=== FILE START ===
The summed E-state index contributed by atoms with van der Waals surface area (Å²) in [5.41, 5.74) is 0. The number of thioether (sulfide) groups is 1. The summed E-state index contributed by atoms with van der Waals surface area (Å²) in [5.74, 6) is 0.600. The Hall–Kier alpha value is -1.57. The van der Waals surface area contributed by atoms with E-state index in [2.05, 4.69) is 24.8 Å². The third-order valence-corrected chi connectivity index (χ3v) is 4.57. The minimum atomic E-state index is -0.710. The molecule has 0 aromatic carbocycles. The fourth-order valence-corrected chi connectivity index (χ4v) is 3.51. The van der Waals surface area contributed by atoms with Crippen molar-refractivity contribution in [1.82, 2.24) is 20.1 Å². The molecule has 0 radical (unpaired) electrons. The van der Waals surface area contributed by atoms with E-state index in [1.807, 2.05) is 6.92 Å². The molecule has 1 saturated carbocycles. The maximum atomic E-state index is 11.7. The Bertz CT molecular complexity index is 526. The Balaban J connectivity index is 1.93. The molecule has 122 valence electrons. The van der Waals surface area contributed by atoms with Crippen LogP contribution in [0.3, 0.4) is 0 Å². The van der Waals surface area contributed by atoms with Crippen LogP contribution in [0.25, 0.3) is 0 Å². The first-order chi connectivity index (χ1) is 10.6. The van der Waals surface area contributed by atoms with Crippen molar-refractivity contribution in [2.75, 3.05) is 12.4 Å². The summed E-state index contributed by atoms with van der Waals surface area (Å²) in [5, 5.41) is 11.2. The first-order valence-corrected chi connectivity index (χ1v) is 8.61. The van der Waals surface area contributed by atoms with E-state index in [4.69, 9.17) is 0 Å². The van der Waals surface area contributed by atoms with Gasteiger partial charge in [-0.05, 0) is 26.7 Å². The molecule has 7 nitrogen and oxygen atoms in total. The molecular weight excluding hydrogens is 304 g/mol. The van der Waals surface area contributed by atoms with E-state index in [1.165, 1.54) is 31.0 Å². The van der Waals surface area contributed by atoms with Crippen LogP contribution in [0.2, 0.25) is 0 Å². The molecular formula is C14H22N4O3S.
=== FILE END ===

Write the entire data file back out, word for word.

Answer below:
The summed E-state index contributed by atoms with van der Waals surface area (Å²) in [5.41, 5.74) is 0. The number of thioether (sulfide) groups is 1. The summed E-state index contributed by atoms with van der Waals surface area (Å²) in [5.74, 6) is 0.600. The Hall–Kier alpha value is -1.57. The van der Waals surface area contributed by atoms with E-state index in [2.05, 4.69) is 24.8 Å². The third-order valence-corrected chi connectivity index (χ3v) is 4.57. The minimum atomic E-state index is -0.710. The molecule has 0 aromatic carbocycles. The fourth-order valence-corrected chi connectivity index (χ4v) is 3.51. The van der Waals surface area contributed by atoms with Crippen molar-refractivity contribution in [1.82, 2.24) is 20.1 Å². The molecule has 0 radical (unpaired) electrons. The van der Waals surface area contributed by atoms with E-state index in [1.807, 2.05) is 6.92 Å². The molecule has 1 saturated carbocycles. The maximum atomic E-state index is 11.7. The Bertz CT molecular complexity index is 526. The Balaban J connectivity index is 1.93. The molecule has 122 valence electrons. The van der Waals surface area contributed by atoms with Crippen LogP contribution in [0.3, 0.4) is 0 Å². The van der Waals surface area contributed by atoms with Crippen LogP contribution in [0.25, 0.3) is 0 Å². The first-order chi connectivity index (χ1) is 10.6. The van der Waals surface area contributed by atoms with Crippen molar-refractivity contribution in [2.75, 3.05) is 12.4 Å². The summed E-state index contributed by atoms with van der Waals surface area (Å²) in [5, 5.41) is 11.2. The first-order valence-corrected chi connectivity index (χ1v) is 8.61. The van der Waals surface area contributed by atoms with E-state index in [4.69, 9.17) is 0 Å². The van der Waals surface area contributed by atoms with Gasteiger partial charge in [-0.05, 0) is 26.7 Å². The molecule has 7 nitrogen and oxygen atoms in total. The molecular weight excluding hydrogens is 304 g/mol. The van der Waals surface area contributed by atoms with E-state index in [1.165, 1.54) is 31.0 Å². The van der Waals surface area contributed by atoms with Crippen LogP contribution in [0.2, 0.25) is 0 Å². The molecular formula is C14H22N4O3S.